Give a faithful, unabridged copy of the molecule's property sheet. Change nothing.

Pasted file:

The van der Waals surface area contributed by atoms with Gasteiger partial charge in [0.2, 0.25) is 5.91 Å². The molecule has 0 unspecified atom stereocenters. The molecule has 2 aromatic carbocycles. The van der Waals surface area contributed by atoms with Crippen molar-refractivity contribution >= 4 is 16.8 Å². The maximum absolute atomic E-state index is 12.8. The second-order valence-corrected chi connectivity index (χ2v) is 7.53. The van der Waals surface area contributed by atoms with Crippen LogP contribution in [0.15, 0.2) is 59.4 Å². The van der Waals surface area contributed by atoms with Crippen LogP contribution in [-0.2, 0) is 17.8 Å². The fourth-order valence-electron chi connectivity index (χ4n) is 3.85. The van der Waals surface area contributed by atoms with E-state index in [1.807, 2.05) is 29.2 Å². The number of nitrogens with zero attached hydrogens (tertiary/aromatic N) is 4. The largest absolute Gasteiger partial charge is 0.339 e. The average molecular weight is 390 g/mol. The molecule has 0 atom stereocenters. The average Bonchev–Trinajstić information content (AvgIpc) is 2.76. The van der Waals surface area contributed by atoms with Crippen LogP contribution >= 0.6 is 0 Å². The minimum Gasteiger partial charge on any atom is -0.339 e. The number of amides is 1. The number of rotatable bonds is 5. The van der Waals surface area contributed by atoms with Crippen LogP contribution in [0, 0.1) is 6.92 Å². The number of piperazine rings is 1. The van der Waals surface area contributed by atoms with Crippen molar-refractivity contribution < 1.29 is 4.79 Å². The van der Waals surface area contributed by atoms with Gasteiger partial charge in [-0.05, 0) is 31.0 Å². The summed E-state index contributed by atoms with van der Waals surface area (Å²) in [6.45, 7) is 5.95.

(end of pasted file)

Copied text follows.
The van der Waals surface area contributed by atoms with Gasteiger partial charge in [0.2, 0.25) is 5.91 Å². The molecule has 0 unspecified atom stereocenters. The molecule has 2 aromatic carbocycles. The van der Waals surface area contributed by atoms with Crippen molar-refractivity contribution >= 4 is 16.8 Å². The maximum absolute atomic E-state index is 12.8. The second-order valence-corrected chi connectivity index (χ2v) is 7.53. The van der Waals surface area contributed by atoms with Crippen LogP contribution in [0.15, 0.2) is 59.4 Å². The van der Waals surface area contributed by atoms with Crippen LogP contribution in [-0.2, 0) is 17.8 Å². The fourth-order valence-electron chi connectivity index (χ4n) is 3.85. The van der Waals surface area contributed by atoms with E-state index in [1.807, 2.05) is 29.2 Å². The number of nitrogens with zero attached hydrogens (tertiary/aromatic N) is 4. The largest absolute Gasteiger partial charge is 0.339 e. The average molecular weight is 390 g/mol. The molecule has 0 atom stereocenters. The average Bonchev–Trinajstić information content (AvgIpc) is 2.76. The van der Waals surface area contributed by atoms with Crippen LogP contribution >= 0.6 is 0 Å². The minimum Gasteiger partial charge on any atom is -0.339 e. The number of amides is 1. The number of rotatable bonds is 5. The van der Waals surface area contributed by atoms with Crippen LogP contribution in [0, 0.1) is 6.92 Å². The number of piperazine rings is 1. The van der Waals surface area contributed by atoms with Crippen molar-refractivity contribution < 1.29 is 4.79 Å². The van der Waals surface area contributed by atoms with Gasteiger partial charge in [-0.05, 0) is 31.0 Å². The summed E-state index contributed by atoms with van der Waals surface area (Å²) in [6.45, 7) is 5.95.